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Tue, January 2, 2007 : Last updated 19:44 pm (Thai local time)



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Home > Headlines > Suspicion falls on Thaksin allies





Suspicion falls on Thaksin allies

New Year's Eve bombings were organised by figures within the previous regime: Surayud, Sonthi

People who lost power when the Thaksin Shinawa-tra regime was overthrown were behind the string of bombs in Bangkok on Sunday - not insurgents from the South, Prime Minister Surayud Chula-nont and junta chief Sonthi Boonyaratglin said yesterday.

Four former aides and top officials to Thaksin, including the former PM's Secretary Dr Prommin Lertsuridej and former deputy PM Chidchai Vanasatidya, have been summoned for questioning.

But none has reported to the authorities so far.

The Council for National Security planned to train owners of petrol stations, super-markets and factories, plus their workers, as security guards to help prevent what Sonthi called the "new threat" in urban areas.

"The military has been trained to handle this type of threat and urban sabotage for two years since we have known it could happen in our country," he said.

"We've got some links to the masterminds but never expected they would do something like this. They wanted to hurt the economy, spoil political and social stability," Sonthi said.

Eight bombs went off in several areas of Bangkok on New Year's Eve, killing three people and injuring 37, including nine foreigners.

"The bombers were ill-intentioned people who want to create a political impact. I would like all Thais to be aware of their intentions and that they want to create a scenario of politically instability in Thailand," Surayud said during a press conference at the office of Internal Security Operations Command (Isoc).

Prime Minister Surayud called an Isoc meeting with all concerned security agencies to discuss the situation while Sonthi - just back from the Hajj in Saudi Arabia - called a CNS meeting yesterday.

Officials have beefed up security at public places in the capital, including the new airport and bus terminals, as a lot of people are due to return from trips to see their families today and tomorrow.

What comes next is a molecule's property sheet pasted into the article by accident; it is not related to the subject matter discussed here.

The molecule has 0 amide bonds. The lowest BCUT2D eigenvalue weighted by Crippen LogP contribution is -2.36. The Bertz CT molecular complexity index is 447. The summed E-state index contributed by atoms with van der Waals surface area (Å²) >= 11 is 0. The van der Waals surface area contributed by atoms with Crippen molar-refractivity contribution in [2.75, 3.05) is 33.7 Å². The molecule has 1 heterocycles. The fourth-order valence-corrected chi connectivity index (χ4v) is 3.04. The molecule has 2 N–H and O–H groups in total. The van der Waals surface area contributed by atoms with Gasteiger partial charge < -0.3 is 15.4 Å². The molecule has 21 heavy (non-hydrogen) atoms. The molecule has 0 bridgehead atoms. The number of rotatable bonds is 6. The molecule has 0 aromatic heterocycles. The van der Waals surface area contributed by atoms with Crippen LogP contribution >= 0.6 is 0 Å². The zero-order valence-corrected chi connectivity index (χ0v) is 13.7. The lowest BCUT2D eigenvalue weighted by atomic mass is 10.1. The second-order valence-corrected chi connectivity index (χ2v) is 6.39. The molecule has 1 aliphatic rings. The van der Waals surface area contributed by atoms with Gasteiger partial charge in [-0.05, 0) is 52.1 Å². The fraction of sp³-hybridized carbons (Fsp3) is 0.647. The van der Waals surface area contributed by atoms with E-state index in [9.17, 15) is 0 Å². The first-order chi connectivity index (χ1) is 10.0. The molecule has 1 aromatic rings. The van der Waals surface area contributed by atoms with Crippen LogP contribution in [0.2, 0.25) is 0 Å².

Surayud said his claim was based on evidence - residue in the explosives, plus the location and timing of the blasts.

However, he refused to say clearly whether "the people who lost political benefits" referred to followers of the ousted Prime Minister Thaksin Shinawatra or not.

The pattern of explosions and situation suggested the bombs in Bangkok were not linked to on-going violence in the deep South, Sonthi said.

"The militants are in trouble, even in Yala. I don't think they would come here as they could get lost in Bangkok," Sonthi told reporters.

Thaksin, who is now in exile and currently in China, strongly denied insinuations he was involved in the deadly bomb blasts. He suggested it may have been the work of Muslim separatists from the deep South, his lawyer said.

"Thaksin strongly rejects the allegations and said that his government, which came from the people, would not hurt its people," Noppadon Pattama said.

"The government should not rush to conclusions by trying to relate the attacks to previous governments. It is totally unfair and untrue," he said.

Noppadon said Thaksin warned coup leader General Sonthi some time ago to keep a close watch on militants from the far South in case they carried out bomb attacks in Bangkok.








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